Atta Kenare/AFP/Getty Images
Iran's President Hasan Rowhani, who was elected in June, has exchanged lettes with President Obama, the U.S. leader said in an interview that aired Sunday. Here, Rowhani speaks to Iran's Parliament in Tehran.
Iran's President Hasan Rowhani, who was elected in June, has exchanged lettes with President Obama, the U.S. leader said in an interview that aired Sunday. Here, Rowhani speaks to Iran's Parliament in Tehran. Atta Kenare/AFP/Getty Images
In the weeks since Iran's President Hasan Rowhani was elected this summer, he and President Obama have swapped letters, Obama says. The U.S. president discussed the exchange for the first time publicly in an interview with George Stephanopoulos that aired on ABC's This Week Sunday.
The interview was conducted Friday, before U.S. and Russian diplomats hammered out a deal to rid Syria of its chemical weapons arsenal. But the question arose of what message other countries might infer from the U.S. pursuit of a diplomatic rather than a military solution to the Syrian dilemma — particularly in Iran, which is pursuing a nuclear program against U.S. wishes.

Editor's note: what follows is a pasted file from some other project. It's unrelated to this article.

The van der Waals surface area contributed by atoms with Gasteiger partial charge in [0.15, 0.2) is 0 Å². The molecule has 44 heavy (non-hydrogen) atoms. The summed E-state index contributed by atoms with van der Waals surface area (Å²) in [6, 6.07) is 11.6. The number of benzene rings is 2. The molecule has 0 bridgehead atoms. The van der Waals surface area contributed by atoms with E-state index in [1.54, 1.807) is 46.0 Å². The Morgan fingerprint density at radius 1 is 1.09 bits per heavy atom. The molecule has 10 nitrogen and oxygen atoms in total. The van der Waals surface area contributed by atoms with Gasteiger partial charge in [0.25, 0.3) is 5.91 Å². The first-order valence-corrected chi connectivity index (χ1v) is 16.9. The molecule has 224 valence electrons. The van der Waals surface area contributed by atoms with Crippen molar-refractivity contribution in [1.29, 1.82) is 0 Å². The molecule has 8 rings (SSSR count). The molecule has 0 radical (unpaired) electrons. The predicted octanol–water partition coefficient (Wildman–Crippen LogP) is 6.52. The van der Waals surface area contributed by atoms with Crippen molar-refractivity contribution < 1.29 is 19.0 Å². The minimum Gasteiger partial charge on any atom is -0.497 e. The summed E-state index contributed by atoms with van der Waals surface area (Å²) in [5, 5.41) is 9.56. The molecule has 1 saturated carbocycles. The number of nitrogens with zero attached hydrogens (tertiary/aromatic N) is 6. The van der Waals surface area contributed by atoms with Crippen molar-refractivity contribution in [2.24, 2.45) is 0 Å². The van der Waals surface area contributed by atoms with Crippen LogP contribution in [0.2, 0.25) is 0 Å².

Asked if he had reached out personally to Iran's president, Obama answered, "I have. And he's reached out to me. We haven't spoken directly ..." At this point, Stephanopolous asked if he meant they'd exchanged letters, and Obama said yes.
But the president didn't predict a rosy future of easy dealings with Iran as a result of its new leader, who is seen as more moderate than his predecessor, Mahmoud Ahmadinejad.
"Negotiations with the Iranians is always difficult," Obama said. "I think this new president is not going to suddenly make it easy."
Speaking of Iran in light of the Syrian crisis, the president noted that for the U.S., preventing a nuclear arms race in the Middle East is a higher priority than ridding Syria of chemical weapons. And Iran's leaders should remember that, he said.
"My suspicion is that the Iranians recognize they shouldn't draw a lesson that we haven't struck [Syria] — to think that we won't strike Iran. On the other hand, what they should draw from this lesson is that there is the potential of resolving these issues diplomatically," Obama said.
The president added, "My view is that if you have both a credible threat of force, combined with a rigorous diplomatic effort that in fact, you can strike a deal."